Friday, May 17, 2013

Taking My Time

Whenever I travel I want to allow myself the gift of time. What might take three hours takes me six. What might take two days takes me five. There is so much to see along the way, so much scenery and history to absorb in this beautiful country of ours, that it would be a shame to pass it all by with the unrelenting goal of merely getting from point A to point B. 

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Bear Lake Valley

For the past two summers I have taken that gift of time as I travel from southern Utah to northwest Wyoming for my summer job at Yellowstone. I have taken a different route each time, and this summer is no different. 

Splashing around in an indoor pool when the outside temperatures were predicted to be in the mid–90s seemed like an excellent way to pass some time. So I booked a room in downtown Salt Lake City for two nights and spent my first afternoon at the geologic park and the second day with my nephew and my five–year–old great–nephew. The three of us strolled around downtown, swam until we were as wrinkled as raisins, and then went for a rousing carouse at a nearby park. At the end of the day we were totally exhausted. I never thought a five dollar pizza could taste so good.
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On the birding trail of Idaho

On the third day of my journey to Yellowstone I found my way to the Bear Lake National Wildlife Refuge which harbors of one of the largest nesting colonies of white–faced ibis in the country. If I’m not watching for rocks I’m watching for birds, and mid–May is a perfect time to visit the refuge.

My internal clock never did get me up and out by the crack of dawn – it was just too easy to linger on the deck of my Garden City, Utah condo with that second cup of coffee. This episode of lollygagging was serendipity, though, because by the time I got to the refuge the morning rain had dissipated and the skies were clearing. 

I never did see another human soul the rest of the morning except for the fellow operating the road grader and the two folks driving around in circles in a golf cart. The birds and I pretty much had all 18,000 acres of the refuge to ourselves. 

I didn't have a canoe, nor was it July 1 yet, so I walked the trails


For over three hours I strolled along trails into the refuge. I sat in blinds and paused on benches with my camera and binoculars ever ready, my ears tuned to the various melodies of the marsh inhabitants. 

Cloud reflections on the water

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Blinds were scattered along the refuge trails
 
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This bridge was a perfect spot for watching blackbirds


I snapped fuzzy photos of birds too skittish to sit for very long or too far away for my usually adequate 20x point–and– shoot to handle.

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Nesting colonies were far away from my camera lens

Sandhill cranes were about as far away as the nesting colonies


Northern shoveler - a new addition to my life list!


But I spotted hundreds of birds up close and heard the sweet songs and calls of hundreds more. Plus, the white–faced ibis and the northern shoveler have now been added to my life list.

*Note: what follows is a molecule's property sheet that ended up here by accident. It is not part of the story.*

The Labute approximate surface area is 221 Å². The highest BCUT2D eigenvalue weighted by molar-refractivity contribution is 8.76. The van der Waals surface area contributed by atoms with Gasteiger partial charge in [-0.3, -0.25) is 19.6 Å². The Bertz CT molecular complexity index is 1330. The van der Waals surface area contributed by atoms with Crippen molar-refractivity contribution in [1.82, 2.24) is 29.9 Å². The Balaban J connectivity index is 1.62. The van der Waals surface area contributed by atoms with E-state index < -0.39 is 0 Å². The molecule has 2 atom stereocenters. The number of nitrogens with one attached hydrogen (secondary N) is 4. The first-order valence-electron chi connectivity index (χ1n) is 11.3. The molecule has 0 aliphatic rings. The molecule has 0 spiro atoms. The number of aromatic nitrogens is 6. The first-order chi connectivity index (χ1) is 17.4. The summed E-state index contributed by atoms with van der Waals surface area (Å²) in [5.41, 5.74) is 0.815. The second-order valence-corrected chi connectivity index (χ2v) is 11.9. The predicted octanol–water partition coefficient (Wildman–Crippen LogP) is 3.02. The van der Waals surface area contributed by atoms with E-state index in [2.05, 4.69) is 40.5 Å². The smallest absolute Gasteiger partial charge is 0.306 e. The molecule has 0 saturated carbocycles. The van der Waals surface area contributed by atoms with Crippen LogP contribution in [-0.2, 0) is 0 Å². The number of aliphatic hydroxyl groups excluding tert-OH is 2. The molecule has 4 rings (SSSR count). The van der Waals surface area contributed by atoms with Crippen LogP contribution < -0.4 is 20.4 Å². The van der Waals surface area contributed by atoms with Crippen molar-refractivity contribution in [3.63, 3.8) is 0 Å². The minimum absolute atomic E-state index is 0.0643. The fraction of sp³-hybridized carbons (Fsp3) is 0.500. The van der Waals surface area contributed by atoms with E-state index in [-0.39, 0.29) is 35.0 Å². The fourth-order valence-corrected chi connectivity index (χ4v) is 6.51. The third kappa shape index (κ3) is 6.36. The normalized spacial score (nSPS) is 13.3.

Marsh wren

My Sibley's guide to Birds tells me this is a Brewer's blackbird
 
There were marsh wrens chirping and flitting in the bulrush, blackbirds trilling chattily among the burst cattails or while perching on posts, Forster’s tern and tree swallows caught up in airborne acrobatics, northern harrier coursing mere feet above the grasses, sandhill cranes slowly stalking across the distant open edges of the marsh, Canada geese guarding their chicks. I watched white–faced ibis feed in a flooded meadow, and held my breath as yellow–headed blackbirds posed for photos on a barbed–wire fence. 

How many Canada geese chicks can you count?

Yellow-headed blackbird


White-faced ibis feed in a flooded pasture

Now it’s day five, and getting on time to finish this sojourn to Yellowstone. I’m only about 200 miles from Grant Village, however, so I do believe there’s time for another cup of coffee before I head out up the highway. 

White-faced ibis is also a new addition to my life list!









7 comments:

  1. I like your pace of travel. And Wow, having the refuge to yourself. How awesome. Don't rush too much on these last 200 miles.

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    1. Several times during the morning I gazed around and said to myself "I can't believe I am the only person out here!"

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  2. Again splendid. Thanks for the journey, Nina.

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    1. You are very welcome, Judy. Come along any time!

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    2. Howdy Nina. Wish I'd been walking there beside you today. Glad you're back in Yosemite this summer. I still always keep my eyes pealed to the skies whenever I am outside to watch for feathered buddies. Lately we've had lots of big migrating hawks landing on telephone poles to hunt or fly over.Enjoyed your bird walk, it's fun to see western birds. We also have a slightly tame bunny my neighbor released who sneaks in our shed during the day to sleep and wakes up at dusk to eat clover blooms in our yard. i counted 12 little babies with your geese. this is an amazing world we inhabit, isn't it? patty

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